One of the main reasons I started this blog was because I felt that my mother’s amazing contributions were not sufficiently recognized. Taking care of a blind son, raising two other children, being a good wife, and running our household didn’t leave a lot of time for career building. Over the years I watched her struggle with the fact that she did not have a career despite the fact that she had so much to offer.
Why my mother is so unique?
My mother bestowed upon me the ‘gift of gab’, as she would call it. I can safely say I’ve chatted in the thousands. Still, I have never met anyone like her. Even as a little cherub, I knew she had plenty to contribute. She had countless original vegetarian recipes, including the experience of raising her kids on whole wheat this and carob that. She raised a blind son working tirelessly to make sure his childhood was full of activity. She stayed up late helping him with his homework and drove him all over the state–piano lessons, play dates, the fitness center, baseball games. She treated her cancer with alternative medicine and outlived her prognosis by 10 years, all while correcting my grammar, lecturing me about the importance of education, being green (before it was called being green), and perfecting a dairy-free pie crust for my intolerance of the lactose!
My Mother’s Greatest Fear
My mother would say she didn’t have anything unique to offer. I told her to write a book about her journey. My mother having read everything insisted it had all been done before. The one business she did try was teaching health food cooking classes about 12 years ago, perhaps a little before its time.
Many of the participants were cancer survivors looking to learn how to change their lifestyles, which sounds depressing, but was far from it. She had a way of cheerfully explaining how something essential like maintaining a healthy diet could be simple and fun. I can still see her red lipstick and her white apron that said ‘Market Forge’ in bright red letters. Market Forge was a company my dad had worked for. Thinking back on it, the branding kind of fit her high-energy repertoire. People in our community loved the classes and the health food column she started writing in the local paper. Sadly the venture only latest a few years. The revenue just wasn’t there.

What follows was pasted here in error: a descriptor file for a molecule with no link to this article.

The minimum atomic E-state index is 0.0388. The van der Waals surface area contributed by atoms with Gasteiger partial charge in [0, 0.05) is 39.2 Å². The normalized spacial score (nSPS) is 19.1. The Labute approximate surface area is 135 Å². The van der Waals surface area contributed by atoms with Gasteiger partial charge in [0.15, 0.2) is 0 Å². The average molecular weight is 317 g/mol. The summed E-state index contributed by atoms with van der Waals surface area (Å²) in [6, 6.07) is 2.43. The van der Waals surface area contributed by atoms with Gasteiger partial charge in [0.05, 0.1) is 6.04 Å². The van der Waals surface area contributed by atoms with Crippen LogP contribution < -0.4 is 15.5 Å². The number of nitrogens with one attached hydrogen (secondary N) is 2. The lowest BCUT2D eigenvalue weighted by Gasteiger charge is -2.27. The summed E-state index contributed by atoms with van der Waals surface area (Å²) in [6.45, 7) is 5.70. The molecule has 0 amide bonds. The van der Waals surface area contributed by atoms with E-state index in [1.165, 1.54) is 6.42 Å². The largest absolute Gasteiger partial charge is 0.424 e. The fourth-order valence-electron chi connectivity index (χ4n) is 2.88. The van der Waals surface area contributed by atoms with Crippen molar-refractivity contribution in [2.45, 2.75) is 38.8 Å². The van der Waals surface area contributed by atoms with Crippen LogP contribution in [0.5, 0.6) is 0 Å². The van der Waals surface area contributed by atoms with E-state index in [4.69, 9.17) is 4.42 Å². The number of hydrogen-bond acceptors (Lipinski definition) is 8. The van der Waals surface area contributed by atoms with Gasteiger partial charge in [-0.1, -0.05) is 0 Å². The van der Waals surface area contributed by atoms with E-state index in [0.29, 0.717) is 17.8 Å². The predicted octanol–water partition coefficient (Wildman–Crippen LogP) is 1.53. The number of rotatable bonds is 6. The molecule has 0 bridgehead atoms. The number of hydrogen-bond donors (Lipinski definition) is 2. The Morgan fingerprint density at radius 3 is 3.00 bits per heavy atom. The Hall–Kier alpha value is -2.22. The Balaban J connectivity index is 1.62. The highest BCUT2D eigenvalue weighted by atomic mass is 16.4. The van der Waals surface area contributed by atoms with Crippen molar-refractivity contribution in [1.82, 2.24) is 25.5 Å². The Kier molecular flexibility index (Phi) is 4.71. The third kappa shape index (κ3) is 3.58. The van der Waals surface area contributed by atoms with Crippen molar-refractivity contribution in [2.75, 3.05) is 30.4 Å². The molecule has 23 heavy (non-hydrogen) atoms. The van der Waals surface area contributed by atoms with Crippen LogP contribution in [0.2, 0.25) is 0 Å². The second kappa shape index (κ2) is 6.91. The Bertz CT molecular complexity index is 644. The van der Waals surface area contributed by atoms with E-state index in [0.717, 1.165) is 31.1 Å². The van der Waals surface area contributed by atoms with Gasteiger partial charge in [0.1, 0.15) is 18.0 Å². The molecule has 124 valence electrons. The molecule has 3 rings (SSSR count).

What should I be when I grow up?
Now that I find myself in a similar way, I’m Mamaless. I lost my job. A lot of that could be attributed to having a relationship with someone I worked with and even more of it could have been my general restless disinterest in what my lot there had become, but what if it was just because I suck? They went with economy. Although I secretly prayed to be released from my corporate cubicle and at the time welcomed the challenge of endless possibilities, now six weeks later I am starting to relate to my mother’s sentiments. I have nothing to offer! I want to be a freelance writer. My rational brain has checked out every library book on this topic. My emotional brain is standing on the ledge waiting to dive in.
What would Mama Alice say?
I’m currently reading The Romantic Manifesto about the nature of art by Ayn Rand. In it, she postulates human beings don’t have the cognitive capacity to understand several concepts at once but by drawing on a work of art one can identify proper application in the wake of a dilemma. To give an example, you could think of a literary character or a prominent figure when you need to make a decision, or in this case I would call on what my mother’s character. So I pose the question ‘What would Mama Alice do?’ Through deep contemplation I came to this–She’d jump right in! She would research how to start a freelance writing business right along side me, come up with possible opportunities and help me come up with a strategy for success. Blerg! Now I have to get crackin’ to avoid terminal chumperie. Wish me luck!